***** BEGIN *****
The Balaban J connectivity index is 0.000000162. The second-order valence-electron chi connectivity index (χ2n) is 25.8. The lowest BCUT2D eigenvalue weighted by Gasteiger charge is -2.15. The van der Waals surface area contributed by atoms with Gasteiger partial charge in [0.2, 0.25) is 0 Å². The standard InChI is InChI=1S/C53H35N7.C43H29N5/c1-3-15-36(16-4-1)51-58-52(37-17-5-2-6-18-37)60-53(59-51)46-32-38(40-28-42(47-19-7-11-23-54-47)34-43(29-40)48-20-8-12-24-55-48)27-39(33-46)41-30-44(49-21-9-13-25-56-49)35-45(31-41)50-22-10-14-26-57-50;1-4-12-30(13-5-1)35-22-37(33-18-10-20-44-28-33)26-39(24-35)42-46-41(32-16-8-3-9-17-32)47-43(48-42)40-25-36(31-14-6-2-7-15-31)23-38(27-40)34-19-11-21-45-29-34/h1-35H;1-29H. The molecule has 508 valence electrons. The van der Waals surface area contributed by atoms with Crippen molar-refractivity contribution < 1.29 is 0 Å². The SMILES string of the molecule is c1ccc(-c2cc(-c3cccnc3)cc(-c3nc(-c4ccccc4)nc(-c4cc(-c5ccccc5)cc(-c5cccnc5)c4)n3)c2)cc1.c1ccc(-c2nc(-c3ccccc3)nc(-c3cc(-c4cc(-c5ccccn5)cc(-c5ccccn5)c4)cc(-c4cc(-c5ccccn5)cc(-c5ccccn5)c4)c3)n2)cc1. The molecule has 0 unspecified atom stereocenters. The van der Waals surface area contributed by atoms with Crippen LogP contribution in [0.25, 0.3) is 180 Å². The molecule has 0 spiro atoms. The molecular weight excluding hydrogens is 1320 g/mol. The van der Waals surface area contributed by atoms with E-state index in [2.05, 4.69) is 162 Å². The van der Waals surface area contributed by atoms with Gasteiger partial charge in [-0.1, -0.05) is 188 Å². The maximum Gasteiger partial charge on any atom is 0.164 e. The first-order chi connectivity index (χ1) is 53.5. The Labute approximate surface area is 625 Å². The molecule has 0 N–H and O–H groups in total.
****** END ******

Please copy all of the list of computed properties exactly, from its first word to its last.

The Balaban J connectivity index is 0.000000162. The second-order valence-electron chi connectivity index (χ2n) is 25.8. The lowest BCUT2D eigenvalue weighted by Gasteiger charge is -2.15. The van der Waals surface area contributed by atoms with Gasteiger partial charge in [0.2, 0.25) is 0 Å². The standard InChI is InChI=1S/C53H35N7.C43H29N5/c1-3-15-36(16-4-1)51-58-52(37-17-5-2-6-18-37)60-53(59-51)46-32-38(40-28-42(47-19-7-11-23-54-47)34-43(29-40)48-20-8-12-24-55-48)27-39(33-46)41-30-44(49-21-9-13-25-56-49)35-45(31-41)50-22-10-14-26-57-50;1-4-12-30(13-5-1)35-22-37(33-18-10-20-44-28-33)26-39(24-35)42-46-41(32-16-8-3-9-17-32)47-43(48-42)40-25-36(31-14-6-2-7-15-31)23-38(27-40)34-19-11-21-45-29-34/h1-35H;1-29H. The molecule has 508 valence electrons. The van der Waals surface area contributed by atoms with Crippen molar-refractivity contribution < 1.29 is 0 Å². The SMILES string of the molecule is c1ccc(-c2cc(-c3cccnc3)cc(-c3nc(-c4ccccc4)nc(-c4cc(-c5ccccc5)cc(-c5cccnc5)c4)n3)c2)cc1.c1ccc(-c2nc(-c3ccccc3)nc(-c3cc(-c4cc(-c5ccccn5)cc(-c5ccccn5)c4)cc(-c4cc(-c5ccccn5)cc(-c5ccccn5)c4)c3)n2)cc1. The molecule has 0 unspecified atom stereocenters. The van der Waals surface area contributed by atoms with Crippen LogP contribution in [0.25, 0.3) is 180 Å². The molecule has 0 spiro atoms. The molecular weight excluding hydrogens is 1320 g/mol. The van der Waals surface area contributed by atoms with E-state index in [2.05, 4.69) is 162 Å². The van der Waals surface area contributed by atoms with Gasteiger partial charge in [-0.1, -0.05) is 188 Å². The maximum Gasteiger partial charge on any atom is 0.164 e. The first-order chi connectivity index (χ1) is 53.5. The Labute approximate surface area is 625 Å². The molecule has 0 N–H and O–H groups in total.